Engineering, Science, and Management War Training
The Engineering, Science, and Management War Training program (ESMWT) was one of the largest and most productive educational activities in America's history. It was perhaps only second to the G.I. Bill (officially the Servicemen's Readjustment Act of 1944) in its scope and productivity.
Sometimes referred to as an "experiment in streamlined higher education", this government-sponsored program provided, without charge, college-grade courses for large numbers of Americans to fill urgently needed technical and scientific civilian positions just prior to and during World War II. College-grade was officially defined as "work of an academic standard customarily demanded of engineering-school students."
With successive designations of Engineering Defense Training (EDT), Engineering, Science, and Management Defense Training (ESMDT), and ESMWT, the program was operated by the U.S. Office of Education from October 1940 through June 1945, with 227 colleges and universities providing about 68,000 courses for close to 1,800,000 students at a total cost of some $60 million ($940 million today's dollars).
In mid-1940, before America officially entered World War II, it was brought to the attention of U.S. Congress that the civilian effort supporting the expected conflict would require far more engineers than were then available or could be produced through normal programs at colleges and universities. As part of the budget preparation, Congress tasked John W. Studebaker, then U.S. Commissioner of Education and head of the Office of Education (predecessor of the United States Department of Education), to develop a program to help alleviate this crisis.
Studebaker asked Andrey A. Potter, Dean of Engineering at Purdue University, to assist in developing this program and in preparing a proposal to Congress. A National Advisory Committee – composed of academic leaders and industry officials – first met on September 20–21, 1940. On October 9, a bill authoring the Engineering Defense Training (EDT) program with initial funding of $9 million (equivalent to $138 million in 2008) was passed by Congress and quickly signed by President Franklin D. Roosevelt.
The bill authorized the Office of Education to contract with engineering schools throughout the U.S. to offer "intensive courses of college grade, designed to meet the shortage of engineers in activities essential to national defense." Roy A. Seaton, Dean of Engineering at Kansas State College, was appointed to direct the program. Twenty-two regional advisors, each a prominent engineering educator, served without pay as coordinators.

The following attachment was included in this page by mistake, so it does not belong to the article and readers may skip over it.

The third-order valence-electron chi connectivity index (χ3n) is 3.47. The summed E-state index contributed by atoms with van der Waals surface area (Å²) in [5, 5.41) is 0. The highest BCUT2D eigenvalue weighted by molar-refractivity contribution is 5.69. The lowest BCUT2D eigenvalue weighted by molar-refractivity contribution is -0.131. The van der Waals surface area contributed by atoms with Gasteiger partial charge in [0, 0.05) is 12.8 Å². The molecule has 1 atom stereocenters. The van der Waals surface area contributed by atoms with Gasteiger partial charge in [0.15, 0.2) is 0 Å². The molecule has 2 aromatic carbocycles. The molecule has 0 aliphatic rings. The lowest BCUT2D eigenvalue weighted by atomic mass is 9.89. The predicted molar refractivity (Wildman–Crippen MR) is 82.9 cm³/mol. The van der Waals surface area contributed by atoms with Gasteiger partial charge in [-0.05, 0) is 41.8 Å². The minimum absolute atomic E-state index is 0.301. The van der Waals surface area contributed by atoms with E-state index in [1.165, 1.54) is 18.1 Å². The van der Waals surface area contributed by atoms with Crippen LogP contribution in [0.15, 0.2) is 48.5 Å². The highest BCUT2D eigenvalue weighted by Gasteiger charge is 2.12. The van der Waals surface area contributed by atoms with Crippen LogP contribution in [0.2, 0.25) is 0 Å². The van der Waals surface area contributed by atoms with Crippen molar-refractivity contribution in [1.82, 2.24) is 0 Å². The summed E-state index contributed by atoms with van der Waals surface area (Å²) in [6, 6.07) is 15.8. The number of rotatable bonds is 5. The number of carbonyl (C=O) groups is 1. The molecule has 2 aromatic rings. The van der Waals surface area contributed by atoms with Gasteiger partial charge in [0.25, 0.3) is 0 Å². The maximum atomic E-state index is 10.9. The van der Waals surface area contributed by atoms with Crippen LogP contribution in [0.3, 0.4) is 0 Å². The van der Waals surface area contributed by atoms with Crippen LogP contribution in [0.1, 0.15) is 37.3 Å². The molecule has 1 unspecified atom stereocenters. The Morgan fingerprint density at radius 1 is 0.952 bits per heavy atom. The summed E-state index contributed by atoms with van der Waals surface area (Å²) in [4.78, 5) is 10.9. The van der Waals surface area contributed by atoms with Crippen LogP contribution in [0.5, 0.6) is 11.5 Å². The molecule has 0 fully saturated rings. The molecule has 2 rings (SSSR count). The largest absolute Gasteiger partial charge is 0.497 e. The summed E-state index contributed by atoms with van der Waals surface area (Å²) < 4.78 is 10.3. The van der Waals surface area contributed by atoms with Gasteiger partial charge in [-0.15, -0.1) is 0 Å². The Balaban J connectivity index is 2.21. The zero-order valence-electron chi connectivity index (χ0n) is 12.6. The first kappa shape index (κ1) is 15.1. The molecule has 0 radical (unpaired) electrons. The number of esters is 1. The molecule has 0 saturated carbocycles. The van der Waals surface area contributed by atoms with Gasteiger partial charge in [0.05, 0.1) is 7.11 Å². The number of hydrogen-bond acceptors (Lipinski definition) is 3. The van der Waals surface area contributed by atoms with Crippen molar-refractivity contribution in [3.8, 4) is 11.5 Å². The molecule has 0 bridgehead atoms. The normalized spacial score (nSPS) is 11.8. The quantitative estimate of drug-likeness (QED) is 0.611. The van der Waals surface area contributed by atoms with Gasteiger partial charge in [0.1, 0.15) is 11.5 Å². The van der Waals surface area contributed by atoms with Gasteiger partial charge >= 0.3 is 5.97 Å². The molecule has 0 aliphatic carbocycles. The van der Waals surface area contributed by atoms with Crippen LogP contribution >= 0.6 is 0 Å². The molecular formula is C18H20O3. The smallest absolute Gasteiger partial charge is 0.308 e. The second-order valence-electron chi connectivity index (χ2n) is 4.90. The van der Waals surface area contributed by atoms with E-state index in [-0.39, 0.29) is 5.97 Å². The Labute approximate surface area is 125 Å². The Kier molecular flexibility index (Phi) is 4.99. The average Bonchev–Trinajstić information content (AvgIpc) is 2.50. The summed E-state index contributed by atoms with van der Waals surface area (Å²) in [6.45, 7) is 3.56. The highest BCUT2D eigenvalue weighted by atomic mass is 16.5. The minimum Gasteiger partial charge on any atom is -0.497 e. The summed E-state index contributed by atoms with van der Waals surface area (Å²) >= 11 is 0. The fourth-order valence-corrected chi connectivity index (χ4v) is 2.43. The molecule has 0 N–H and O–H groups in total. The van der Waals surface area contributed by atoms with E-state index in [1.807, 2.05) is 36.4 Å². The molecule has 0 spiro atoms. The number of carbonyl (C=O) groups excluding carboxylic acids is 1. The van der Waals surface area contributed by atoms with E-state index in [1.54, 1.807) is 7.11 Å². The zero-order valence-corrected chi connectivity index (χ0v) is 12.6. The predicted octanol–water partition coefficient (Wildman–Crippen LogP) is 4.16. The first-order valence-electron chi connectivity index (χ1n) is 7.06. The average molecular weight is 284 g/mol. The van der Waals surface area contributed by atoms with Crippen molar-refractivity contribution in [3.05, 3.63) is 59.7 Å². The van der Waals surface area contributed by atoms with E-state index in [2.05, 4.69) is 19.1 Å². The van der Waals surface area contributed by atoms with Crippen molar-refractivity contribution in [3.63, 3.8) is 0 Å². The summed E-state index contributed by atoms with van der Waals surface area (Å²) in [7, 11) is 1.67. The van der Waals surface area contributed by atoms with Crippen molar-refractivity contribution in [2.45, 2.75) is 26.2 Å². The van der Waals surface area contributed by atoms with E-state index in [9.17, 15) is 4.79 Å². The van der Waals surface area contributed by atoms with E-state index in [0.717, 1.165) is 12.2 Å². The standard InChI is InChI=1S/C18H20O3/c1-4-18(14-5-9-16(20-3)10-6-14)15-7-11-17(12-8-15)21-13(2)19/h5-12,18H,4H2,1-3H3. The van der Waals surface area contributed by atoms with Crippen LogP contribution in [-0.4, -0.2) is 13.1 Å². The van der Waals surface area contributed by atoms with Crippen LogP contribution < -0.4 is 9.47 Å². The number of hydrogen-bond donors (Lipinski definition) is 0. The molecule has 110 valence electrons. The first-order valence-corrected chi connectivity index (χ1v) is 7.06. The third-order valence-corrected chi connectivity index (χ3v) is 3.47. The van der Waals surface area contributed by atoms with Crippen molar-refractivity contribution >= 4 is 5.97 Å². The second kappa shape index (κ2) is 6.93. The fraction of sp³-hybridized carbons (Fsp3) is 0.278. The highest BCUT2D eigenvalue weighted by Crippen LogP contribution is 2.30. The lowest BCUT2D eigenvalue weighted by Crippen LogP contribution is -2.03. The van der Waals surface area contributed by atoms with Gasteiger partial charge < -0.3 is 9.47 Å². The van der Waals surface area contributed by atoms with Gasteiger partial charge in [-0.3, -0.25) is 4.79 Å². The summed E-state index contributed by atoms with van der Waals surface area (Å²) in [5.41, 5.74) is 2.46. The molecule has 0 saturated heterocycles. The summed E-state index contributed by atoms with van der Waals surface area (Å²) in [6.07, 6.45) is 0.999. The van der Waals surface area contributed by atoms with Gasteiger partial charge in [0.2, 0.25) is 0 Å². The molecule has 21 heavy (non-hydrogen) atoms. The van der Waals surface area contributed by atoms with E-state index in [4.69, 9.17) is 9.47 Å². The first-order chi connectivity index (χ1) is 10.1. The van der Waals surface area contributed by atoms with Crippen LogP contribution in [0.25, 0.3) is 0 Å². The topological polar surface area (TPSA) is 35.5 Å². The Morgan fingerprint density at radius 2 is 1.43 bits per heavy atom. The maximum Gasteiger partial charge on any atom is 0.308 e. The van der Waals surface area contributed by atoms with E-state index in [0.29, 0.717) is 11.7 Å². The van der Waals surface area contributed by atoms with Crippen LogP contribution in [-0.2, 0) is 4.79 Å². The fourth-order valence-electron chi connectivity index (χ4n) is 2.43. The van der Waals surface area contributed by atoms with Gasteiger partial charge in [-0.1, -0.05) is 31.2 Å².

Courses under the EDT program began on December 9, 1940. During the remainder of the Fiscal Year ending June 30, 1941, about 120,800 individuals enrolled in 2,260 courses offered by 144 institutions.
In July 1941, the Labor-Federal Security Appropriations Act, authorized the addition of chemistry, physics, and production-related courses to form an integrated ESMDT program. Funding was increased to $17.5 million ($270 million equivalent in 2008), and Dean George W. Case from the University of New Hampshire, replaced Seaton as the program director. During the next year, enrollment increased to nearly 450,000 men and women in about 7,800 courses offered by 196 colleges and universities.
After the Japanese attack on Pearl Harbor (December 7, 1941) and the entry of the U.S. into World War II, the War-Time Commission was formed within the Department of Education to be responsible for this and other special training activities. The program was again renamed, becoming ESMWT, and continued as such through June 1945. The annual enrollment in ESMWT averaged nearly 600,000 in some 13,000 courses. Ultimately, 215 colleges and universities participated, with the offerings given in more than 1,000 towns and cities.
Courses and academic credit
The primary objective of the program was to prepare persons for professional positions in defense activities. The authorization required the courses to be of "an academic standard customarily demanded of engineering-school students", distinguishing them from offerings of trade or technical schools. They were limited to engineering, physics, chemistry, and management subjects directly needed in defense activities
It is noted that many of the ESMWT courses, although of "college grade" at that time, might not be recognized as such in engineering and science programs today. At most colleges and universities in the early 1940s, engineering education greatly emphasized practical applications as opposed to theoretical analysis. It was somewhat the same in many undergraduate physics and chemistry programs.